[Distutils] Access to Python config info
Tue, 22 Dec 1998 08:07:47 -0500
Quoth John Skaller, on 20 December 1998:
> I think you are missing the point here: if the configuration
> doesn't work, the client has NO CHOICE but to edit it.
> And if it isn't editable, the client has NO CHOICE, full stop.
> Now, you don't want to leave the client without options, in
> case something as complex as configuring a compiler fails, do you?
John -- I don't think not being able to edit sysconfig leaves people out
in the cold. Fred's current implementation is, in fact, quite
non-editable, as it scans Makefile and friends as late as possible
(ie. when sysconfig is itself imported).
However, that doesn't preclude the ability to override Makefile/config.h
settings at module build or install time. I believe my proposed user
interface for the distutils touches on this: we could just have command
line options intercepted by the appropriate distutils module to override
its default behaviour (where the default is usually dictated by the
Python config info harvested by sysconfig).
Eg. if you know bloody well what you're doing and are willing to take
the responsibility for compiling an extension module differently from how
Python was compiled:
./setup.py build -cc gcc -cflags -O3 -cppflags '-DSOME_MACRO'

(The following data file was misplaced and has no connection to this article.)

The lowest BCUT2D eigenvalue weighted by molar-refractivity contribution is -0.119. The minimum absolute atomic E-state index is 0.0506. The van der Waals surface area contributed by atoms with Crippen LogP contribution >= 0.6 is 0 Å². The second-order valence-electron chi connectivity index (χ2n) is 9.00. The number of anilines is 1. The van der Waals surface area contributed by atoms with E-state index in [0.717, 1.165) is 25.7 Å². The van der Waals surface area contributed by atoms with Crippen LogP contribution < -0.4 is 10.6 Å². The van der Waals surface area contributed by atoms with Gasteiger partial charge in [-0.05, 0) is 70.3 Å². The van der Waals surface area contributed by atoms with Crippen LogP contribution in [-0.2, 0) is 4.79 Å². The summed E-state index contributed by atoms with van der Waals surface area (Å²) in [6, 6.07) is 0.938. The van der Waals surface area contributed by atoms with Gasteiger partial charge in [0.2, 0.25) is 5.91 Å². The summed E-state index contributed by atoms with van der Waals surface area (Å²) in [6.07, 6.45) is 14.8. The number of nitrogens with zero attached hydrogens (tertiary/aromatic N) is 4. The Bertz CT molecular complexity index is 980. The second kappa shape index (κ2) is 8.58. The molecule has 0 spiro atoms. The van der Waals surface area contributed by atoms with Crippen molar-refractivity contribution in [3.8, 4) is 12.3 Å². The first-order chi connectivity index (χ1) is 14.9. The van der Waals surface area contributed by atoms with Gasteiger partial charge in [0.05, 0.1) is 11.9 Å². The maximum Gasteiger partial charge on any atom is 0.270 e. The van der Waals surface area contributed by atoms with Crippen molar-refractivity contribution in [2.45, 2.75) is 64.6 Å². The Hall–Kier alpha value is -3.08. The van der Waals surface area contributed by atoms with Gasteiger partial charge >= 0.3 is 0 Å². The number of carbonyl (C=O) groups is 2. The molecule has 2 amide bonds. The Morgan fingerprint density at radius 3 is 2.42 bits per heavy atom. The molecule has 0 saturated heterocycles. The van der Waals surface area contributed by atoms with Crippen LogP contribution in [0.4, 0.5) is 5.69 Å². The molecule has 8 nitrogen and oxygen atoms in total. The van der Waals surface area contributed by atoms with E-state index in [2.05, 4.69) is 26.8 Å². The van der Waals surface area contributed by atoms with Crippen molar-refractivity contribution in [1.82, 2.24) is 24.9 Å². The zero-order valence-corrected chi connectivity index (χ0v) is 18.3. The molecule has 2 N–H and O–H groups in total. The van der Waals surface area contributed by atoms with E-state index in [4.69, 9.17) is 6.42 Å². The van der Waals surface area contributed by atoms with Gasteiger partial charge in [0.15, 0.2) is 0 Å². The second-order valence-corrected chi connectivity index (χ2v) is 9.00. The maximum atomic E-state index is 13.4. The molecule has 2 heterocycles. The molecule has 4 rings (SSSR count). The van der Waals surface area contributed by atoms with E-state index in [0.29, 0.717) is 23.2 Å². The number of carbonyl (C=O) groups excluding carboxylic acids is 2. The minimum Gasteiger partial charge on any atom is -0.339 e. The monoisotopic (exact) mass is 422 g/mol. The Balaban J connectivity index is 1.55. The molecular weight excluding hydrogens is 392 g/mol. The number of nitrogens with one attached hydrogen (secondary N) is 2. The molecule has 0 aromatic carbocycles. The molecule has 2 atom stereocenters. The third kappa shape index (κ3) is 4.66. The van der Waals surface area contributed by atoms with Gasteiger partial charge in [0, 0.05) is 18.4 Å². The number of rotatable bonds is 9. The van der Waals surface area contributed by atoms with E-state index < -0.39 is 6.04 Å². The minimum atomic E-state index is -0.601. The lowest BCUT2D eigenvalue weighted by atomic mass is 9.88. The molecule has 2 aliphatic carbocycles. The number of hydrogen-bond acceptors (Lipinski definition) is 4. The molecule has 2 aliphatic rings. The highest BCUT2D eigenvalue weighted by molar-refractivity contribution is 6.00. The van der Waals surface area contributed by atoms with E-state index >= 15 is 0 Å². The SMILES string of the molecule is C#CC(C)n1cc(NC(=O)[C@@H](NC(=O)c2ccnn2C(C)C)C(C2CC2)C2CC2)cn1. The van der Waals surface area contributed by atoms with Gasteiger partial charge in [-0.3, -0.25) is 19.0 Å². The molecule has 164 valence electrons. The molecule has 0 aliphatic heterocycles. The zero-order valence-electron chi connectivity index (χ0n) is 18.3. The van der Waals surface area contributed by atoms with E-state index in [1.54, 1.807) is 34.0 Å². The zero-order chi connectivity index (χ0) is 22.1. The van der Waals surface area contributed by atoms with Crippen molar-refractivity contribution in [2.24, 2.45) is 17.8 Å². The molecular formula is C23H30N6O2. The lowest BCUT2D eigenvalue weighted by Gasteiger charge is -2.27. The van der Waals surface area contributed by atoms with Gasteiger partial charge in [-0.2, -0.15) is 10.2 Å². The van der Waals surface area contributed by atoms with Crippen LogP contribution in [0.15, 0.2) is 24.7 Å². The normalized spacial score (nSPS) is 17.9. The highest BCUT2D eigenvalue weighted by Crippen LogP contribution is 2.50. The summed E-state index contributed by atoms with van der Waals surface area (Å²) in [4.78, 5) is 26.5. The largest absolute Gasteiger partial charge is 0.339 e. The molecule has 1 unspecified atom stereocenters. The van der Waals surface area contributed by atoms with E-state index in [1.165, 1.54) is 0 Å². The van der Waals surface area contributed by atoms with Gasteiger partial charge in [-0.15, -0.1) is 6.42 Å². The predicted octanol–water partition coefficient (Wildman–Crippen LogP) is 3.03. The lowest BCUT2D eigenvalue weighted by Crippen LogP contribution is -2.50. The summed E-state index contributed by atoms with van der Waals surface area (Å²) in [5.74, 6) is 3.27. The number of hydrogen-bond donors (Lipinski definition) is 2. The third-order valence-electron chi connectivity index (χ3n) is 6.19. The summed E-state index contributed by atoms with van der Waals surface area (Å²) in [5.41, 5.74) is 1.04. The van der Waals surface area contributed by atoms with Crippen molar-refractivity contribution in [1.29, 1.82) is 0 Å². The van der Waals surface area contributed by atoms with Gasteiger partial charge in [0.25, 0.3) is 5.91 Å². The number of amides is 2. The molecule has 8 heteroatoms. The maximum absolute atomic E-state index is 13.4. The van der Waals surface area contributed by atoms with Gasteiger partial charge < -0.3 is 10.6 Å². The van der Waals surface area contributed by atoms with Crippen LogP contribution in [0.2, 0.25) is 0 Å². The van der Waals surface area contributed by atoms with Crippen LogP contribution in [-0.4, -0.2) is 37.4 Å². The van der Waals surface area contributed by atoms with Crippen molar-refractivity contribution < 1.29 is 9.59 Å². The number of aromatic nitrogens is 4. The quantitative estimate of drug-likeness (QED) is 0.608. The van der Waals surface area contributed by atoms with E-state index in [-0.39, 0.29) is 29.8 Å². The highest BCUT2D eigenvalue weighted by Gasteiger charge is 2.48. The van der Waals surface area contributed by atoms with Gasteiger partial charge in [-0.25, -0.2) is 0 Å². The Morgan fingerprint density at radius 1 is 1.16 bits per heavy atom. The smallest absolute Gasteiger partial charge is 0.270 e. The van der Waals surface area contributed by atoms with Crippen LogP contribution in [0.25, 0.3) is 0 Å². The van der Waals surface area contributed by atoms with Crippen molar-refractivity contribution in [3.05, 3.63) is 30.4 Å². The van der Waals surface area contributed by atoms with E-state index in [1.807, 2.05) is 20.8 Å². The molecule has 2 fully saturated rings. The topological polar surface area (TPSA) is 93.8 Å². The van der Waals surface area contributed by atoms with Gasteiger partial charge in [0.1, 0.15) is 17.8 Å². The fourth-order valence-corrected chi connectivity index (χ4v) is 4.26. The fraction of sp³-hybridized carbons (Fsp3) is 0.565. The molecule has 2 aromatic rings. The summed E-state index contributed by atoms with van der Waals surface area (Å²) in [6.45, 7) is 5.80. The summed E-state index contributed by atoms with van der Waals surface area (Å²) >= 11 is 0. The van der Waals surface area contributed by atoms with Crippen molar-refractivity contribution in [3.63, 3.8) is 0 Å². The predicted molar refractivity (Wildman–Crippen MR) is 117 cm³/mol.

...or something along those lines. It's possible to consider a way to
make those override preferences permanent for a site and/or user, but
that's a detail. There's certainly no need to go editing a generated
sysconfig (if indeed we end up moving away from Fred's current
implementation and towards that model), or the Makefile/config.h/Setup
And again, quoth John Skaller, on 20 December 1998:
> BTW: It is _also_ recommended to have the ability
> to generate applications, not just Python modules. The 'make'
> system know how to do that too, and it is useful for extending
> Python with 'shell' tools.
I alluded to that in a post a couple of days ago; my opinion is *still*
that we should concentrate on module distribution, and hopefully
application distribution will emerge as a natural application/extension
of module distribution.
Then of course, there's also Mark Hammond's thread on freeze-as-
distribution-mechanism. Strikes me as a neat idea, especially for
distributing full-blown Python applications. I really must play around
with freeze before I can have any sort of informed opinion there,
Greg Ward - software developer email@example.com
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